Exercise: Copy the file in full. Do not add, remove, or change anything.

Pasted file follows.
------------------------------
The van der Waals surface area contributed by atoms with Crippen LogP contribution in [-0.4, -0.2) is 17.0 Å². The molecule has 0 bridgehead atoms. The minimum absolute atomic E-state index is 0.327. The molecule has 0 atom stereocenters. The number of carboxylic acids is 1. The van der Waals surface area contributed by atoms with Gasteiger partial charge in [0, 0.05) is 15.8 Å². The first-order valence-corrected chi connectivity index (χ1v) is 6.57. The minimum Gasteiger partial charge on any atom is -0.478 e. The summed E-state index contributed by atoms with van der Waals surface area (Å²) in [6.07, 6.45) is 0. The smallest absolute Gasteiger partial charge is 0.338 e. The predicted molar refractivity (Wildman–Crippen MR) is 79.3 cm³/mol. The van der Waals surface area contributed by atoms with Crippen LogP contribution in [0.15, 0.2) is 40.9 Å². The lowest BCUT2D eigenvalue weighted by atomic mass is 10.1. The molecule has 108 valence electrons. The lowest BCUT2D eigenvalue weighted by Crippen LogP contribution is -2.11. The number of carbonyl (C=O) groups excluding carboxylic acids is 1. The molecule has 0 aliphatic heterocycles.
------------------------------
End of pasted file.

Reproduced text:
The van der Waals surface area contributed by atoms with Crippen LogP contribution in [-0.4, -0.2) is 17.0 Å². The molecule has 0 bridgehead atoms. The minimum absolute atomic E-state index is 0.327. The molecule has 0 atom stereocenters. The number of carboxylic acids is 1. The van der Waals surface area contributed by atoms with Gasteiger partial charge in [0, 0.05) is 15.8 Å². The first-order valence-corrected chi connectivity index (χ1v) is 6.57. The minimum Gasteiger partial charge on any atom is -0.478 e. The summed E-state index contributed by atoms with van der Waals surface area (Å²) in [6.07, 6.45) is 0. The smallest absolute Gasteiger partial charge is 0.338 e. The predicted molar refractivity (Wildman–Crippen MR) is 79.3 cm³/mol. The van der Waals surface area contributed by atoms with Crippen LogP contribution in [0.15, 0.2) is 40.9 Å². The lowest BCUT2D eigenvalue weighted by atomic mass is 10.1. The molecule has 108 valence electrons. The lowest BCUT2D eigenvalue weighted by Crippen LogP contribution is -2.11. The number of carbonyl (C=O) groups excluding carboxylic acids is 1. The molecule has 0 aliphatic heterocycles.